The Macaw Society

College Station, Texas, United StatesBiodiversity, Biology, Conservation, Ecology, Environment, Nature & Wildlife, Research

The Macaw Society has been working in the lowlands of southeastern Peru for more than two decades. Drs. Brightsmith and Vigo-Trauco are now leading its expansion to new areas in the Neotropics through a broad array of collaborative projects focused on the ecology and conservation of psittacines.

We study the various aspects of the ecology of large macaws and parrots to help us better understand the interactions among food supply, breeding season, breeding success, clay lick use abundance, and ladscape movements.

Objectives:

1.   Develop and test management techniques for use by parrot projects globally

We have lots of experience developing the management techniques needed to help the recovery of wild macaw and parrot populations. We have been successfully using nest boxes and foster parent techniques to help increase reproduction and habitat management techniques to help preserve clay licks and palm swamp nesting areas.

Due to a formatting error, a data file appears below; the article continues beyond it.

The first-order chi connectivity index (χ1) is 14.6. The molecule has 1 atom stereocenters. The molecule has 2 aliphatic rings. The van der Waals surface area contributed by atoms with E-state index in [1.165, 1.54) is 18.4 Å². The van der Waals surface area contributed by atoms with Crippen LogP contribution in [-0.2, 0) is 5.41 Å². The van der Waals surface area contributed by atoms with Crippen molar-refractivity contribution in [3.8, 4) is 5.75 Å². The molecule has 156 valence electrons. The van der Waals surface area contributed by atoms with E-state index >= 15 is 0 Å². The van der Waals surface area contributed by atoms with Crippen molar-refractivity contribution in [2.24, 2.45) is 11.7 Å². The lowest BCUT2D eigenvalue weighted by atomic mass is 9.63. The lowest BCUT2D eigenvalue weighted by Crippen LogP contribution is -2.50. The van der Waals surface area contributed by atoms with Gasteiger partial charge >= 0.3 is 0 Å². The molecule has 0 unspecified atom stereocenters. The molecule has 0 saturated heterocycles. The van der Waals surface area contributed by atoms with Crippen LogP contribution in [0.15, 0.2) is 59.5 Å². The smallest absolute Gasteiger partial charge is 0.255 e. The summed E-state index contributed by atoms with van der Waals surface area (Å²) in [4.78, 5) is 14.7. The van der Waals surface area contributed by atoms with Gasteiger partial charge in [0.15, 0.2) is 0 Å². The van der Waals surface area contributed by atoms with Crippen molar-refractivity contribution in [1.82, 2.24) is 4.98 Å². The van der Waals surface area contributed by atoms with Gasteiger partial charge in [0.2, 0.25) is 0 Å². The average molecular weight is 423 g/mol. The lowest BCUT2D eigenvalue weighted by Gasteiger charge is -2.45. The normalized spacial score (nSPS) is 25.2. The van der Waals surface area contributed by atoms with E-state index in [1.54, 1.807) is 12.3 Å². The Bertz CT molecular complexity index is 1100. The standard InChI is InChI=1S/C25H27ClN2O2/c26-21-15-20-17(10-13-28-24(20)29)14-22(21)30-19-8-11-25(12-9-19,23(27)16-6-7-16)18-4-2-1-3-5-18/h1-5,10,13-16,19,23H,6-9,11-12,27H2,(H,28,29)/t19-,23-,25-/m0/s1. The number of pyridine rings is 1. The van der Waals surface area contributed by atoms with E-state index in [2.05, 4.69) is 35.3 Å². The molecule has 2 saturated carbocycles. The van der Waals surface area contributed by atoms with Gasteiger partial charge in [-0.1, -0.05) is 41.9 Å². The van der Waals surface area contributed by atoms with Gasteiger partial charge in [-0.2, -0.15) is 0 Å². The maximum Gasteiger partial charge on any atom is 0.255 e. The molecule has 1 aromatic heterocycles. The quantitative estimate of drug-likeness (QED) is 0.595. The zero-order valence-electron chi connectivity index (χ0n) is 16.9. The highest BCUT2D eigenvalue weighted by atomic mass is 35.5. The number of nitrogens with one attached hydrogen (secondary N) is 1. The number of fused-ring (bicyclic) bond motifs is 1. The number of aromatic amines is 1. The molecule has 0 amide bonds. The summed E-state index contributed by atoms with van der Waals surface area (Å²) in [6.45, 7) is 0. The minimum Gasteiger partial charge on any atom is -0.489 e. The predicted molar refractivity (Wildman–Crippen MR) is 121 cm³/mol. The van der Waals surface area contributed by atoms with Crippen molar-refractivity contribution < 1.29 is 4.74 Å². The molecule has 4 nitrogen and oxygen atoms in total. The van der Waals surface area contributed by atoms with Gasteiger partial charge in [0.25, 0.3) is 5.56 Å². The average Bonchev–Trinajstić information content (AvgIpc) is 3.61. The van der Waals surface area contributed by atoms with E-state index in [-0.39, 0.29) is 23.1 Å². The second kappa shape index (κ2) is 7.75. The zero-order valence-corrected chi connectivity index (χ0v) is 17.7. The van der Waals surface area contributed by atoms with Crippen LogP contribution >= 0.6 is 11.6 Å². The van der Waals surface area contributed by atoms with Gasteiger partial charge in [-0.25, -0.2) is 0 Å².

2.   Publish studies on parrot ecology and conservation science

As of 2022, we have almost 70 peer-reviewed scientific articles published about psittacines from Peru, Costa Rica, USA, Guatemala, and Mexico (considering only publications with Dr. Don Brightsmith as an author). This includes 41 publications with data from Tambopata and 28 including data collected by volunteers.

3.   Train new generations of conservation scientists

We work closely with young Peruvian and foreign assistants to help them gain the skills they need for conducting research. Students interested in conducting their own independent studies for coursework, or theses at the undergraduate, master, or doctoral levels are encouraged to apply to study one of the many aspects of macaw and parrot biology at our research sites in Peru (Tambopata) or Costa Rica (Central Pacific Coast).

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